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valentine revisted

valentine revisted

romance reconsidered

Editor’s note: One year ago, Gabrielle wrote a feature for the Valentine’s Day issue of our magazine on her experience with love (check out “Carefully” from February 12, 2014). One year later, she provides a follow-up article reconsidering and expanding upon her previous remarks, and detailing the way that new experiences have shaped her views.

Almost exactly a year ago, I wrote an article for Post- about how I was not in love, and never had been. My heart proceeded carefully, I explained, for it was mine, and it was my only one.

Last year, a boy told me that he loved me and then took it back the next day, because he was frightened and small. In the darkest aches that retraction brought, I was grateful for the care I had taken to keep my heart sheltered. A bruised heart is not a broken one.

Last August, I carried my still-slightly-bruised heart to Ireland to begin a semester abroad. It was the right time to go, because at Brown I had become just a little bit lost, a little bit lonely. The ancient explorers called Ireland “the end of the world.” Funny, I guess, that I chose the end as the place to begin again.

To attempt to describe what my time in Ireland and abroad meant to me verges on impossible. I took pictures, and maybe I wrote down some feelings, but so much of what is indescribable exists in moments that I know I won’t ever get to relive, and it’s hard to describe the echoes of what I felt to someone who asks, with all good intentions, what was it like? It was like everything, and nothing. It was walking a rope bridge over the ocean, and it was failing to properly cook pasta in a kitchen we should’ve cleaned more. It was the ‘we’ who I danced in pubs with, cried in Nice with, and flew over mountains with. It was Paris, and Munich, and Prague, and it was the grocery store and the laundry room. It was like breaking open a heart that was bruised.

It’s the breaking open I can’t describe.

And then one day–maybe it was Ireland, maybe it was a heart so luminously happy–but one day I met a boy, and then another day I loved him. I didn’t notice the falling until I fell, if you would believe me. And there’s much that happened in between, but what’s important is that most of it was happiness. Last year a boy, with tall eyes and tenderness, told me he loved me and has told me every day since. He lives three thousand miles away, and some days it feels like more, but once I walked a rope bridge over an ocean and if I can’t explain how that felt I can’t explain why this ocean in between him and me is not what matters.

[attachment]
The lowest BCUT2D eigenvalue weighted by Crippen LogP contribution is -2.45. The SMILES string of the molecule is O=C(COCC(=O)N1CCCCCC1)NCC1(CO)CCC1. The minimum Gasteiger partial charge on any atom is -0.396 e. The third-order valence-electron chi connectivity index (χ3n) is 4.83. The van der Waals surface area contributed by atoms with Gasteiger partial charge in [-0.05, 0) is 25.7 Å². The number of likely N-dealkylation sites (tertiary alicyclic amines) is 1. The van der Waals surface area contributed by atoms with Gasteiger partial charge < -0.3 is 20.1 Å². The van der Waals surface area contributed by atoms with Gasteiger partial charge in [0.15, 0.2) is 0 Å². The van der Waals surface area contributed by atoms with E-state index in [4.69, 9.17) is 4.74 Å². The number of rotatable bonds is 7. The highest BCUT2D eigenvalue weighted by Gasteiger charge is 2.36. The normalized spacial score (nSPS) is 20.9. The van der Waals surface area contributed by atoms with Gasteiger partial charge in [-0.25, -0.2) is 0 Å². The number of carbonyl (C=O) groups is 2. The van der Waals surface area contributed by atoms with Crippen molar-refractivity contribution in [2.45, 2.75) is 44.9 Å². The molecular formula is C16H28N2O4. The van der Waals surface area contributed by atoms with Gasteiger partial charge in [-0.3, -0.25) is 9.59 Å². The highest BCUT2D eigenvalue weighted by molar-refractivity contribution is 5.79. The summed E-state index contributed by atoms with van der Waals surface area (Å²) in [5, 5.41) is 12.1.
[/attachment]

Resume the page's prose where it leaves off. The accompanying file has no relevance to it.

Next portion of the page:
There are some who would say, or who have told me, that long distance is no way to love someone. But I travelled all the way to the end of the world, and if that’s where I fell in love, so be it. Love doesn’t thin out over distance if you don’t let it.

I’m not afraid of distance. I am, though, a different kind of lonely than I was before. But there are all kinds of lonely, and not all of them equal unhappiness. Before I went to Ireland, I was the solitary shade of lonely–in love, because I have been beyond privileged to have the friends and family that I do. But romantically, if you want to call it that, I was alone, and that often feels like a hard place to be, especially at Brown, where coupling up seems for everyone else inevitable. Yet being solitarily lonely, at least for me, meant that at the end of every day I returned home with someone I learned to be proud of. Not all the time, because it’s really, mysteriously hard to be satisfied with yourself all the time. But I know, in a confused, not-quite-yet-clear kind of way, that somehow, being a solitary type of lonely was important for me.

Now, my loneliness is different. Coming back to Brown from being abroad was difficult, terribly so, and it still is. I left behind someone I loved, physically, yes, and that makes it even harder, but I am also worried that I left behind a version of me that was happy just for the sake of happiness. I’m afraid I lost her, she who was happy in the earth, and in anonymity, and in the rawness of a country unspeakably old. I know that I am unimaginably lucky to have had the opportunity that I did, to travel the world and to be so ecstatic while doing so. It was a finite experience, and I know that too, but endings are difficult, no matter how they manifest themselves. My loneliness now is a grateful, sad, complicated shade, because I would never trade what I felt about Ireland, what I feel about my time there, what I feel about him, for the kind of nostalgic loneliness I feel now. It’s a loneliness of looking back, if that makes any sense. But that’s what most happy memories taste like.

Here’s what makes sense to me: When I was away, I changed, and part of that change was the breaking open of a careful, hurting heart. I was part of that, and he was part of that, and Ireland was part of that. I like to hope that what’s been opened won’t close up again.

Almost a year ago, I wrote an article saying that I wasn’t in love. In all honesty, I never believed that I would be. I was too careful, too quiet, too strange, or too much for someone else to love–that’s what I believed. I believed I was deserving of the idea of love, and over a period of solitary loneliness I really came to believe that, but there was always a fear that in the end, or on the next day, love would be recanted.

But if you would believe me, this clumsy girl who fell in love without experience or elegance, believe that I had a careful heart until I didn’t. I still have one heart, and it’s still mine, but it’s also his, and I carried this broken-open, in-love heart back over an ocean and it didn’t break apart. And I’ll carry this heart until I see him again, full of love, full of everything I can’t explain.

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